Duncan Browne believes Boston United are on the right road, but it will be a long journey ahead...
Patience is a virtue.
In the fast-moving and ever-evolving world of football it’s hard to remember that sometimes.
Your left back shanks his first touch into the crowd and the instant reaction is to loudly tell him he deserves to be punched repeatedly until dead.
Fail to change your ill-thought-out tactics early enough and the game’s lost before the pies have sold out.
We’re now at a stage where you need to tie up the local market trader as the club’s official supplier of butternut squash in a flash because, if you don’t, Man United will have him.
They have everyone else.
So, down at York Street, you can understand the fans’ leg-twitching frustration towards a season that failed to live up to the billing, coupled with a general desire to get on with it.
A decade ago this club was in the Football League, and still in with a shout of survival, both on and off the pitch.
Since then there has been three demotions, one promotion and a hat-trick of close-but-not-quites.
Boston used to play cup games against Brighton and Hove Albion.
These days it’s Witton Albion.
While the Pilgrims have slowly rebuilt their finances, their status in the footballing pyramid and - most important of all - their reputation, they have had to suffer the indignity of watching others speed past them.
It’s particularly galling for the club to tread water and pay off creditors while other teams have gone bust, reformed, kept their stadiums and - powered by the togetherness and spirit which appears when the chips are down - created larger fanbases, a winning metality and the momentum which has seen them swiftly climb the ladder.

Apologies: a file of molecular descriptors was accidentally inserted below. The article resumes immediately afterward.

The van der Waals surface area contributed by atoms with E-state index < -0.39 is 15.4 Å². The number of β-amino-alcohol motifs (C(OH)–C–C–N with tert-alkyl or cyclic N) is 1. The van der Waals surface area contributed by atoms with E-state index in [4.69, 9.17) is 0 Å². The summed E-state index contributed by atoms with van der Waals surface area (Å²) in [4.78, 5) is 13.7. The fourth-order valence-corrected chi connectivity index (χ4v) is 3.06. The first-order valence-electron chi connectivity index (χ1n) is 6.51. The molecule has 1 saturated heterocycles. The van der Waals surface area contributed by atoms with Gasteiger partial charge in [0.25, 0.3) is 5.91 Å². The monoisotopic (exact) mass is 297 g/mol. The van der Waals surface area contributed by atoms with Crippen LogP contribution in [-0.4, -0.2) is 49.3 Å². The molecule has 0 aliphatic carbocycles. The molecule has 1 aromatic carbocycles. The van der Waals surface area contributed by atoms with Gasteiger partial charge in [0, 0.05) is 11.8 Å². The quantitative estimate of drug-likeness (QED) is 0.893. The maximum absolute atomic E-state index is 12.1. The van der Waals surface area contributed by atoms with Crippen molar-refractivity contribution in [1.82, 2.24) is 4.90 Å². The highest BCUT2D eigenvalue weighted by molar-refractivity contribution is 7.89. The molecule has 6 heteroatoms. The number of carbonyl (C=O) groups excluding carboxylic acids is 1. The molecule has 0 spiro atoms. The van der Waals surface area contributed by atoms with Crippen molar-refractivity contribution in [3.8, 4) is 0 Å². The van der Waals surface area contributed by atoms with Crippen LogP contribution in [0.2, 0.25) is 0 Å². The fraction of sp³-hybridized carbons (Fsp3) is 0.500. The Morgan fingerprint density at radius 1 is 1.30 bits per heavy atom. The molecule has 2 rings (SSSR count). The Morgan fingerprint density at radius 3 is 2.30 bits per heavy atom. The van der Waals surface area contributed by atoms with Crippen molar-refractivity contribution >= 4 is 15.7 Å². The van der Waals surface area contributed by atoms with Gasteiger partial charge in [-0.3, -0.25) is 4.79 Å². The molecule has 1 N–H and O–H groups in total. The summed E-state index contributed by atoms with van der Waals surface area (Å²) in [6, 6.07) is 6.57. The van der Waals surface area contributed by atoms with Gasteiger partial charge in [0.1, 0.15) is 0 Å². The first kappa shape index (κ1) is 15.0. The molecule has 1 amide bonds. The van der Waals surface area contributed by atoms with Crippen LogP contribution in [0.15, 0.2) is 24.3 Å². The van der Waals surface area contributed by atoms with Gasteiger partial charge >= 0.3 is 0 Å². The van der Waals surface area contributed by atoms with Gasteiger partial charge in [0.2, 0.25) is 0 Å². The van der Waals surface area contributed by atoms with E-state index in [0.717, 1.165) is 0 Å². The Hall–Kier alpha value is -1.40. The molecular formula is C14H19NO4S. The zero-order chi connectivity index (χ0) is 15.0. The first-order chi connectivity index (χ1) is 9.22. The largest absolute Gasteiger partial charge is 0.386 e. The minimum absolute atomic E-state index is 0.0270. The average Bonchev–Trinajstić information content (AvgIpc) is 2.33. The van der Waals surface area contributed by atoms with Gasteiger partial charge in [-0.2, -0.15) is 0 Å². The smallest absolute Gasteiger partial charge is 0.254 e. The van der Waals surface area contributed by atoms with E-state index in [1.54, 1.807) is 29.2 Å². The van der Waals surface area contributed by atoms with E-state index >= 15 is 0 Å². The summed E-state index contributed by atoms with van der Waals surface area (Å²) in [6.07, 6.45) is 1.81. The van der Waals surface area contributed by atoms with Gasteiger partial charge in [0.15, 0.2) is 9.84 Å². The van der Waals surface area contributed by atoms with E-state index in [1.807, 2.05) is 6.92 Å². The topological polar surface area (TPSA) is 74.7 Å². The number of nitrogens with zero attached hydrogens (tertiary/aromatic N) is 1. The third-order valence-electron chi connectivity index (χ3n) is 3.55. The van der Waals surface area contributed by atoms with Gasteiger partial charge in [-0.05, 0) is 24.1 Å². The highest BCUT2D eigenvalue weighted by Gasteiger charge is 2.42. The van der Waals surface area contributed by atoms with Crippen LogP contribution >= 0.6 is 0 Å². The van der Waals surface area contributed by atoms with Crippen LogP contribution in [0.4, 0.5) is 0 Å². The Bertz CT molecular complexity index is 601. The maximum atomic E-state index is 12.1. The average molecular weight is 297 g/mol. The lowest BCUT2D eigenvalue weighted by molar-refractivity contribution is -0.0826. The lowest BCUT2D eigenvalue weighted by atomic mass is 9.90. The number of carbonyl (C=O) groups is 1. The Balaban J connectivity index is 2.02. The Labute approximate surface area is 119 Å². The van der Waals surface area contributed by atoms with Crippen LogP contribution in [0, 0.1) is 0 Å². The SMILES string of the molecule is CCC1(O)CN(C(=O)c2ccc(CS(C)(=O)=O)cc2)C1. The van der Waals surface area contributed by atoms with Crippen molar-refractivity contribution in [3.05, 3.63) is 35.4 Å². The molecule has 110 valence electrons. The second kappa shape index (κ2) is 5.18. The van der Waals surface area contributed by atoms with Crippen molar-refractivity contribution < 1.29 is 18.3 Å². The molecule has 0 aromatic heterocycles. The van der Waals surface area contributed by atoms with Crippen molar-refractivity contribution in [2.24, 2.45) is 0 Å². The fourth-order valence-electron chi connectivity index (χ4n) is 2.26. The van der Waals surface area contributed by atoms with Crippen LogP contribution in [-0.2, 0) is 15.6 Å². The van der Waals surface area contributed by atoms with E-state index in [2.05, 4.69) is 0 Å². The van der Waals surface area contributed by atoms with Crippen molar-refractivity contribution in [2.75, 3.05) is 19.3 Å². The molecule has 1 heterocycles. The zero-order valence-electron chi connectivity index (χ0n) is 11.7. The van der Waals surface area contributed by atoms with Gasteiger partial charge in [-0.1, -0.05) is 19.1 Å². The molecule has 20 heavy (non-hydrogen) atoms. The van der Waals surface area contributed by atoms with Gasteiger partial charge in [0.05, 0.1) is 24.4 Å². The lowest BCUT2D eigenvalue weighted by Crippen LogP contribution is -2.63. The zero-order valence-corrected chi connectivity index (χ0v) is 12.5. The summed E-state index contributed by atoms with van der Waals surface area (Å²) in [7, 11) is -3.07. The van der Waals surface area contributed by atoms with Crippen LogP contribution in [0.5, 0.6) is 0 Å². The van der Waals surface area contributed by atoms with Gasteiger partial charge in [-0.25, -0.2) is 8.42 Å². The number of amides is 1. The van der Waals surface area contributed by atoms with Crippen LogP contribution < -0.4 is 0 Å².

As if that wasn’t enough for the old guard to contend with, there are also the new-money clubs - backed by the kind of people who think Monaco is home for seven months of the year, rather than that team on BT Sport on a Sunday night - that are able to keep chucking cash at a problem until it is no more.
Established clubs with established fanbases, doing things no differently than before, are slowly being squeezed further down the the pyramid because they can no-longer compete.
Indeed, fairweather supporters love to back a winner.
This, whether you like it or not, is progress.
It’s the future.
How different is the ethos behind Salford City and Manchester City?
And sometimes the status quo does need a flipping good shake-up.
Frustrated clubs have two options - defeat or compete.
Speaking at last week’s Fans’ Forum, Boston chairman David Newton made it very clear he sees the Pilgrims in that latter category.
He outlined the work going on behind the scenes at the new stadium, which will make the club self-sufficient with a seven-days-per-week income.
To his side was Adam Murray, the manager who spoke of his desire to build a squad strong enough to win trophies and to earn promotion.
The right people are making the right noises, trying to do things in the right way.
But the problem with that is success has to be built, not bought.
United are a club moving in the right direction, albeit on a road packed with bumps and pitfalls.
And on those occasions when things don’t go to plan, it’s perhaps best to remember one thing...
Patience is a virtue.